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Some States Implement Stricter Regulations on Doctors Who Prescribe Opioids

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A growing number of states are implementing stricter regulations on doctors who prescribe opioids, in an effort to cut down on prescription drug abuse.

This summer, Washington state began to require that osteopathic physicians and non-physician prescribers of opioids provide written treatment plans, or “patient contracts,” that call for mandatory, periodic drug testing. The rules, which will cover all doctors beginning in January, include instructions on how to evaluate and care for patients with chronic pain not related to cancer. Under the new rules, primary care doctors must consult with board-certified pain specialists before they prescribe daily morphine-equivalent doses of 120 milligrams or higher.

“The pendulum has swung too far in terms of liberal use of opioids. Now it’s swinging back the other way,” said Mimi Pattison, MD, Chair of Washington’s Medical Quality Assurance Commission, which wrote the state’s rules. She predicted other states will follow Washington’s lead.

The Washington State Medical Association reports it has heard from some doctors who say they will not prescribe opioids because of the new rules.

In Ohio, doctors who work at pain clinics must complete 20 hours of pain medicine continuing medical education (CME) every two years, according to American Medical News. Doctors who own pain clinics must register with the state medical board, undergo random site inspections and comply with patient-tracking requirements.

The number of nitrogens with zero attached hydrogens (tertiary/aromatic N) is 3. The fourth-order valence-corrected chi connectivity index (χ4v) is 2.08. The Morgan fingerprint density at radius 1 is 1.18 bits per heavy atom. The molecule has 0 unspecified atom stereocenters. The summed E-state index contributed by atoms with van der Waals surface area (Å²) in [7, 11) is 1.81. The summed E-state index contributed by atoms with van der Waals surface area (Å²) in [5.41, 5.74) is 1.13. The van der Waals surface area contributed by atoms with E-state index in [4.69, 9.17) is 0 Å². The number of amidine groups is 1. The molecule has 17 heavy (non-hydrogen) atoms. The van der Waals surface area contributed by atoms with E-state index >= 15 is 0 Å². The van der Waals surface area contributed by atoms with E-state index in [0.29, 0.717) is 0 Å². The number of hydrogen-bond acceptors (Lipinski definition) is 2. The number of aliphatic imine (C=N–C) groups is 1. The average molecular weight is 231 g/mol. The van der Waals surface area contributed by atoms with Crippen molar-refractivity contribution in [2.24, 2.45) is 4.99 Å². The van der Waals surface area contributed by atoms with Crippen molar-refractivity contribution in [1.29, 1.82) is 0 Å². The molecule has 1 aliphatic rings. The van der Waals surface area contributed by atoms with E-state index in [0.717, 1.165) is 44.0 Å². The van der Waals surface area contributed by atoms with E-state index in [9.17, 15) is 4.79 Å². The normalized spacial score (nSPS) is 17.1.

In Florida and six other states, doctors cannot receive their medical license until they complete CME courses on pain management or prescribing controlled substances.

The article notes 36 states have prescription-monitoring programs, and another 12 states and the District of Columbia have enacted legislation that authorizes the programs.

3 Responses to this article

  1. Avatar of Elizabeth Russell
    Elizabeth Russell / October 19, 2011 at 8:19 pm

    Could this kind of regulation be used for people prescribing medical marijuana as well?

  2. Avatar of Debra Rincon Lopez
    Debra Rincon Lopez / October 19, 2011 at 2:42 pm

    I thought that this was already being DONE? I guess I was misinformed totally. I see far too many people getting Addicted to pain pills now? They are candy to alot of people, when Poor people couldn’t get HELP for pain if their Life depended on it? It’s all CONFUSED & the wrong people are getting HELPED. I PRAY things change for all PAIN ISSUEs & PATIENTs,addicts are another story?

  3. Avatar of j wright
    j wright / November 19, 2011 at 10:40 am

    ok I’m sorry but I guess I fail to understand why addicts should be treated any different….an addict is an addict. Once these people get on these pain clinics, the opioid treatment that they get, they better go to bed praying every single night, because the very second these golden ‘addicts’ get cut, or loose their health insurance, they most certainly now have joined the ranks of the ‘Other’ more unsavory addicts. The pain clinic can no longer continue to ‘rape’ your health provider for all the un necessary x-rays and ridiculous treatments that they invent to rip your money off, because you’ve lost the coverage….who in their right mind would continue paying for the crazyness they charge….so, now you are one of the addicts this poster is talking about…see how that works.

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